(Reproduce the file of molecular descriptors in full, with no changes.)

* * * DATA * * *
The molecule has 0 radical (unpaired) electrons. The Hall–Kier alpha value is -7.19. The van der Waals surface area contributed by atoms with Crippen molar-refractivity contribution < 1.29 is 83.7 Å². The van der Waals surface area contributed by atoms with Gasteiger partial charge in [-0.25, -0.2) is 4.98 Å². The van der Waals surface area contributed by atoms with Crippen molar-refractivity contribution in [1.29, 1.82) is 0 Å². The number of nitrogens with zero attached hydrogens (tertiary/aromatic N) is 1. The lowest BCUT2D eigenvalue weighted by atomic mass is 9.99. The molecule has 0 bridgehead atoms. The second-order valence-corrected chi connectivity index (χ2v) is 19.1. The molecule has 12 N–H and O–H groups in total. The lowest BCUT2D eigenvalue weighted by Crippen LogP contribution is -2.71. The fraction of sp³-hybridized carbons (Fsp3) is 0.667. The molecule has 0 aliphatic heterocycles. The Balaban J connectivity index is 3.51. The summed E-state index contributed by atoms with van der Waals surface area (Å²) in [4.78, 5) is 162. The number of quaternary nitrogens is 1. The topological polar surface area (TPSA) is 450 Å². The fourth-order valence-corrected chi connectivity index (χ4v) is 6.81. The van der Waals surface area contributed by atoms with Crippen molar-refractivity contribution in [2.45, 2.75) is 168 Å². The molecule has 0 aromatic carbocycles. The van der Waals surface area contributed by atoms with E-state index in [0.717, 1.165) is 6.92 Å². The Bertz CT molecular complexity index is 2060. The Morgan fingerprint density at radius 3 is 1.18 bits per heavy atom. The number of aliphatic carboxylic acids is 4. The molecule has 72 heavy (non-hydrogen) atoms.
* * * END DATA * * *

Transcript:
The molecule has 0 radical (unpaired) electrons. The Hall–Kier alpha value is -7.19. The van der Waals surface area contributed by atoms with Crippen molar-refractivity contribution < 1.29 is 83.7 Å². The van der Waals surface area contributed by atoms with Gasteiger partial charge in [-0.25, -0.2) is 4.98 Å². The van der Waals surface area contributed by atoms with Crippen molar-refractivity contribution in [1.29, 1.82) is 0 Å². The number of nitrogens with zero attached hydrogens (tertiary/aromatic N) is 1. The lowest BCUT2D eigenvalue weighted by atomic mass is 9.99. The molecule has 0 bridgehead atoms. The second-order valence-corrected chi connectivity index (χ2v) is 19.1. The molecule has 12 N–H and O–H groups in total. The lowest BCUT2D eigenvalue weighted by Crippen LogP contribution is -2.71. The fraction of sp³-hybridized carbons (Fsp3) is 0.667. The molecule has 0 aliphatic heterocycles. The Balaban J connectivity index is 3.51. The summed E-state index contributed by atoms with van der Waals surface area (Å²) in [4.78, 5) is 162. The number of quaternary nitrogens is 1. The topological polar surface area (TPSA) is 450 Å². The fourth-order valence-corrected chi connectivity index (χ4v) is 6.81. The van der Waals surface area contributed by atoms with Crippen molar-refractivity contribution in [2.45, 2.75) is 168 Å². The molecule has 0 aromatic carbocycles. The van der Waals surface area contributed by atoms with E-state index in [0.717, 1.165) is 6.92 Å². The Bertz CT molecular complexity index is 2060. The Morgan fingerprint density at radius 3 is 1.18 bits per heavy atom. The number of aliphatic carboxylic acids is 4. The molecule has 72 heavy (non-hydrogen) atoms.